Prominent OEMs such as HP and Canon are among the companies viewed as industry leaders, but there are other visionaries, niche players and challengers keeping the sector competitive. Gartner says that under its definition of MPS, a service provider takes primary responsibility for meeting the customer’s office printing needs, including the equipment, supplies, service and overall management of the printer fleet. 

Just listing these requirements highlights the size of the task facing OP resellers if they choose to go it alone with MPS, rather than partnering with an OEM or getting outside help.

An interesting example is that of UK dealer ZenOffice, which recently reported 37% sales growth for 2012 – thanks in part to a managed print partnership with Xerox. Some 15% of the overall growth figure was attributed to the alliance established with the OEM back in January 2012.

Of course, not every reseller will want to put all their MPS eggs into one OEM’s basket, and they may prefer to team up with their wholesaler/dealer group partners for a more varied product and services offering.

Explaining the difference, Doug Johnson, Senior VP of Strategy and MPS at US distributor Supplies Network, says: “OEMs are continuing to try to directly influence and access end-users – either through growing direct sales and/or through reseller-specific programmes designed to favour their products.  

“Over time, this is conflicting somewhat with distributor-based programmes, which tend to be much more agnostic in their offering and approach to providing solutions to the resellers to deal with their end-users’ heterogeneous printing environments.”

The debate surrounding traditional OP firms’ involvement in MPS will run and run, and as delegates who attended OPI’s European Forum in December were told, businesses must consider it as part of their wider strategy and be honest about their existing competencies before entering the market. 

Companies that pride themselves on offering ‘print’ products will not naturally have expertise in the ‘managed’ and ‘services’ part of the equation, meaning it’s a sector that cannot be entered half-heartedly.

As Spicers’ Wallis warns: “It’s important that resellers understand their own strengths and weaknesses. If they’ve little knowledge of supplying hardware and machines or have no engineers to deliver a vendor neutral break-fix service nationwide, then it is important to acknowledge that they’ll need a partner who can deliver these things.”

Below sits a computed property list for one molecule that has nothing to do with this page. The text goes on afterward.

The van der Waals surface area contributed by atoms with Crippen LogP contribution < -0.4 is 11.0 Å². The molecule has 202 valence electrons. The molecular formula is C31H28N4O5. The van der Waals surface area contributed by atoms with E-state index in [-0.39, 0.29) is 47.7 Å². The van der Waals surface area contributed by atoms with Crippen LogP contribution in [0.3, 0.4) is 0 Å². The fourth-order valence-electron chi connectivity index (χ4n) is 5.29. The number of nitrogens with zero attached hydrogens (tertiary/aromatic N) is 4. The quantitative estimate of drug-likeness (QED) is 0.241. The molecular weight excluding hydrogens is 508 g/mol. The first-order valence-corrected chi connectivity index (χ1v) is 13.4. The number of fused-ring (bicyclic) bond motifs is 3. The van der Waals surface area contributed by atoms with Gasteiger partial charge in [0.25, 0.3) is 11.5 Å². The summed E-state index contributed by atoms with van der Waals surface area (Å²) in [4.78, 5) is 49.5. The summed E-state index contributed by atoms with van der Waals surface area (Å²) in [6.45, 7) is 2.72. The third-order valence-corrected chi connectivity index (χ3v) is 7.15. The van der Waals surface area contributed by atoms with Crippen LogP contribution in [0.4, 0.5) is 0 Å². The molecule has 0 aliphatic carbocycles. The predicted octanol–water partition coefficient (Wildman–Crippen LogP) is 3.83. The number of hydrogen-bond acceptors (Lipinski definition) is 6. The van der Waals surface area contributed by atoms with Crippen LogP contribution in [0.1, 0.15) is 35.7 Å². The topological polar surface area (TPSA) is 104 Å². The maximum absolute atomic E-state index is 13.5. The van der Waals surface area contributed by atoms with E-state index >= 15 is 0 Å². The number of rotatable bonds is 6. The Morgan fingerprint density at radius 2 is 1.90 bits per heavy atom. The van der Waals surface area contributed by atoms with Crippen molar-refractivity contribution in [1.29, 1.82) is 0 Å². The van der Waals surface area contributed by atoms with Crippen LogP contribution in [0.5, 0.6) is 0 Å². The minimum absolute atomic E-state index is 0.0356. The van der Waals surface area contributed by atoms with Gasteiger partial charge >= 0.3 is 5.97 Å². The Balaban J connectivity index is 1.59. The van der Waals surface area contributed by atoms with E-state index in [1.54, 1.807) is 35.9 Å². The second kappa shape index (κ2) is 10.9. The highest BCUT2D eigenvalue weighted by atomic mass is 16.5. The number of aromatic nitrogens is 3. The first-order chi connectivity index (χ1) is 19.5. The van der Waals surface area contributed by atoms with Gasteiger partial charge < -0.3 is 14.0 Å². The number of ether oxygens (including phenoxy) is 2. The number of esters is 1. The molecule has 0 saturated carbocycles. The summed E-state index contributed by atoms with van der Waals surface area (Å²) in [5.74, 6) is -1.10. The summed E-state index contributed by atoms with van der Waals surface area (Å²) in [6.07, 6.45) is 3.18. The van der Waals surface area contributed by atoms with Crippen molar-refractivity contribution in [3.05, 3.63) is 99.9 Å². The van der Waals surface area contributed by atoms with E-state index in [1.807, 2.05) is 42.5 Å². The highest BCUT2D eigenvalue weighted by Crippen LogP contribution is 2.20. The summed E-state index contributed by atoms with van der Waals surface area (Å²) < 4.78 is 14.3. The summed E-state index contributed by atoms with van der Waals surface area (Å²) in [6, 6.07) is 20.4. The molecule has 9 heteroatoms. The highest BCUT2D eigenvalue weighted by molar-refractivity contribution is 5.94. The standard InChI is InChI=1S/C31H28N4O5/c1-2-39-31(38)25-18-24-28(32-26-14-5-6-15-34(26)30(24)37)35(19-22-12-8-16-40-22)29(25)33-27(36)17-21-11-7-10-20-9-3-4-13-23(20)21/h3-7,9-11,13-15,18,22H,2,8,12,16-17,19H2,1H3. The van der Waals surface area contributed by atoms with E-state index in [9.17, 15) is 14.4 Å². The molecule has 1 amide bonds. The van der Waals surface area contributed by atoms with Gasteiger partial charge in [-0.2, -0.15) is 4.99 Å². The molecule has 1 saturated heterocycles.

Photizo’s de la Salle, TriMega’s Stevenson and Matthew Searle, who is Director of Canon Partner Channel at Canon UK and Ireland, are among the industry commentators who believe there is significant growth potential to bring MPS to the SMB market, following successful implementation within the larger corporate sector.

Due to their familiarity with the SMB world, this should open up opportunities for independent dealers and larger OP resellers alike. Seeking the relevant help externally could help their cause, but ultimately success will come down to the individual company’s planning and execution.

The final word goes to an OEM, though. And it is one of the companies that Gartner describes as a “leader” in the MPS world.

Canon’s Searle says: “In order to become a successful player in the MPS market, resellers should be adapting to a longer-term sales mind-set, which could represent a fundamental change in their traditional sales cycles. 

“The approach of simply addressing an isolated business issue by offering a single product or managing a customer’s toner is no longer a business model aimed at growth.

“Instead, MPS means that resellers need to understand their customers’ businesses as a whole and identify how processes can be improved with a set of software and solutions that will streamline processes in the long term.” 

Allied forces

TriMega’s Director of MPS Brian Stevenson, who was a founding member of the MPS Association in North America in 2009, suggests that OP organisations can really benefit from tapping into the resources of specialist alliances.

He notes: “With TriMega, I believe the expanded relationships with the thought leaders of our industry, understanding how successful independent resellers continue to adapt to changes in the industry, and working closely with the top MPS suppliers have benefited both our members and our suppliers.”

The Independent MPS Global Alliance (IMPSGA) was formed at Photizo Group’s Transform Europe conference in the UK last October. The six founding members were: Ergo (Ireland), M2 (UK), MR Daten Technik (Germany), Pulsar Technologies (Spain), Print Partners (Czech Republic) and Rio Managed Services (France). OPI caught up with IMPSGA Chairman Steve Swift to find out some more details.

OPI: What is the main function of the alliance?

Steve Swift: It was founded to bring together independent European MPS providers. Membership is restricted to one per territory, so members do not overlap or compete with each other, and can be open in exchanging ideas and information. The initial focus has been on sharing expertise and tools, to build a common best practice.

OPI: What progress have you made?

SS: We’ve had three meetings and established a clear mission statement for what we want to achieve, and how we work together. Members have already gained by learning from some of the ways their counterparts in other countries work, and have been introduced to new software tools. 

OPI: What are your plans for 2013?

SS: The alliance has a core group of six members. We’re actively seeking new members from other countries, and we are engaged in discussions in Germany, Italy and the Nordics. 2013 will see IMPSGA starting to work on more shared commercial initiatives, and engaging with both suppliers (OEMs and software providers, for example) and customers who want to do business internationally. We are also sharing ideas and experience with a similar alliance in North America.